Andrew Klekociuk, Space and Atmospheric Sciences Program, AAD


Total eclipses in Antarctica — how rare are they?

On average, a total solar eclipse is visible from some part of the globe every 16 months or so. Since 1900 there have been 10 total eclipses having at least some part of their path south of 60°S, and of these seven had paths which intersected the Antarctic continent. One of these eclipses was significant for Tasmanians. On 9 May 1910 a total eclipse crossed the Antarctic coast where Casey is today, and passed over southern Tasmania. It was cloudy in Hobart at the time, and coincidentally Halley’s comet reached its closest point to the Earth the following day. In more recent times, total eclipses occurred over the Antarctic region in 1957, 1967 and 1985. Despite the steady increase in Antarctic scientific exploration over these years, no observations of totality were attempted for the events owing to the unfavourable location of the eclipse paths.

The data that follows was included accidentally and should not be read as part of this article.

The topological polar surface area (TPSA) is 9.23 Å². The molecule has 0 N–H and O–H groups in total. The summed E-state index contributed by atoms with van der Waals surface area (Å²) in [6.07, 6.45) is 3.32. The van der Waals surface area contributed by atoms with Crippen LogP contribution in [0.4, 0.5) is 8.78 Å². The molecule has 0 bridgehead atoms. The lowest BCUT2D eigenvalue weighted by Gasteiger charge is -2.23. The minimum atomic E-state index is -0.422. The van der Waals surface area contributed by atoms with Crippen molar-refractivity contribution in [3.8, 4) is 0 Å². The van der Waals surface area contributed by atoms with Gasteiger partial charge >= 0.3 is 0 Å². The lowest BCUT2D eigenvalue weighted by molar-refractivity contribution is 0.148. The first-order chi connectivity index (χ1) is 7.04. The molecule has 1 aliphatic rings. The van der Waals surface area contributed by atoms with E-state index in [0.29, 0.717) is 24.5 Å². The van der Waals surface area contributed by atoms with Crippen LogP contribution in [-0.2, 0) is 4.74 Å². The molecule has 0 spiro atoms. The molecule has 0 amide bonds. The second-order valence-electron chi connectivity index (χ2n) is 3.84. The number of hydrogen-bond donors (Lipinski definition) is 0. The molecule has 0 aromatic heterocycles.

EurAstro over Antarctica

The EurAstro team (Dr. Matthew Poulton and I, and guests Professor Jay Pasachoff and his student Zophia Edwards) had booked seats in the first class cabin of the Croydon/Qantas dedicated flight to the total solar eclipse of 23–24 November 2003. Dr. Andrew Klekociuk advised us to look for noctilucent clouds and auroral displays. We saw none, but I nevertheless captured interesting refraction and scattering effects. After having seen a sea of clouds for hours, we were eventually treated with some clearings near the eclipse site. The view was breathtaking and everybody rushed to photograph this landscape, unusual to eclipse chasers, as the plane banked and dived while the partial phase of the eclipse was already in progress. Dr. Glenn Schneider helped bring the plane in perfect alignment with the eclipse track. He announced the onset of the Moon’s shadow, the sighting of the solar corona, and the diamond ring. After totality, further sightseeing opportunities were offered to those not already celebrating.

Jean-Luc Dighaye*, Chairman, EurAstro

*Jean-Luc Dighaye has witnessed several total solar eclipses from remote corners of the globe. EurAstro is a nonprofit association for European amateur astronomers based in Munich,Germany. The association was established in 1998 and currently comprises approximately 250 members.